Tens of thousands of healthcare workers worldwide can only wear a plain wedding ring at work, if any at all. This arose from policies citing early laboratory evidence that rings can carry clinically relevant bacteria, but with little supporting clinical data. Dyar, et al. (2013) say that policies that are both invasive and perceived as lacking evidence create a broader scepticism of infection control guidelines; it is therefore important to regularly review the evidence for such guidance.
A systematic literature review was performed of studies investigating the infection risk of ring wearing by healthcare workers. PubMed, Cochrane Library and clinical trials registries were searched. Data was extracted on study design and quality, and the following outcomes: healthcare-acquired infection (HAI) rates, bacterial transmission, and bacterial contamination of healthcare workers’ hands.
Two interventional randomized controlled trials (RCTs) and 10 observational studies were identified. No study investigated an association between ring wearing and HAI rates. The RCTs were very small and used hand colonization as the primary outcome. One RCT found higher colonization of hands of healthcare wokers randomised to wear rings than those not wearing rings, whereas the other RCT found no difference. One observational study assessed bacterial transmission through handshaking and found the presence of a ring did not result in higher transmission. Three observational studies found higher bacterial contamination of hands with rings, and five studies found no difference. The presence of rings did not result in higher contamination after handwashing in most studies. No study identified a significant increase in hand contamination with multiple rings compared with one ring, nor between different types of ring.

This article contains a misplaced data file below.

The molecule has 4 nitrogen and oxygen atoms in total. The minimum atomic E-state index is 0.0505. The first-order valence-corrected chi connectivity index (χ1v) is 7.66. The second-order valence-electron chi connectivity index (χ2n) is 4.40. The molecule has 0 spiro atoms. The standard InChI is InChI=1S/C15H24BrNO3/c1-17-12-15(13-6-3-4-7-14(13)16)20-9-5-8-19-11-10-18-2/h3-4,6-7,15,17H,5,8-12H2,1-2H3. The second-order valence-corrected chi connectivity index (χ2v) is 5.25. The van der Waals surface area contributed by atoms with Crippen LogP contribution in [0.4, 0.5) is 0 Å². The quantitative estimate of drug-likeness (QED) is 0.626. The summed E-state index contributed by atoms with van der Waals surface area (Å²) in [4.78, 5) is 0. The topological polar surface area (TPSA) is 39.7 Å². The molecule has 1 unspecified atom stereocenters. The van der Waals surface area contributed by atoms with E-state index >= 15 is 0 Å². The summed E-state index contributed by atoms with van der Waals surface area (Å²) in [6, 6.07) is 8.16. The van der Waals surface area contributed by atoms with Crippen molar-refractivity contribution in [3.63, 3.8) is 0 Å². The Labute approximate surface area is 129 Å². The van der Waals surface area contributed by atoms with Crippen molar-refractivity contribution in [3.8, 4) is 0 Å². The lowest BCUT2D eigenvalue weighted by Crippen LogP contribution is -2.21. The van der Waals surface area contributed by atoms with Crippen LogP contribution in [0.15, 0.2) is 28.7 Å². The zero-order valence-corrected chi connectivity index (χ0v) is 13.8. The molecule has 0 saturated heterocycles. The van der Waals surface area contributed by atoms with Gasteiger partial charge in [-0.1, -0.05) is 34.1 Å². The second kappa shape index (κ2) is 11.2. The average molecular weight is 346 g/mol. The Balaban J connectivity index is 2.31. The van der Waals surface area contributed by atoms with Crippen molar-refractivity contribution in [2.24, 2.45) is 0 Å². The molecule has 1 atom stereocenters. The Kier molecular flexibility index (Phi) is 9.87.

The researchers conclude that no direct evidence was found that healthcare workers wearing rings results in higher HAI or bacterial transmission rates. Most studies did not identify higher contamination associated with ring wearing; furthermore, the clinical significance of a statistical difference in the number of colony forming units is unclear. They add that guidelines could benefit from reconsidering ring wearing guidance, and focusing on interventions with a more defined evidence base; fewer intrusions into healthcare workers’ personal autonomy may increase willingness to participate in other important interventions.
Reference: Dyar A and Dyar OJ. Poster presentation P156 at the 2nd International Conference on Prevention and Infection Control (ICPIC 2013): Ring wearing in healthcare settings: an evidence-based update. Antimicrobial Resistance and Infection Control 2013, 2(Suppl 1):P156 doi:10.1186/2047-2994-2-S1-P156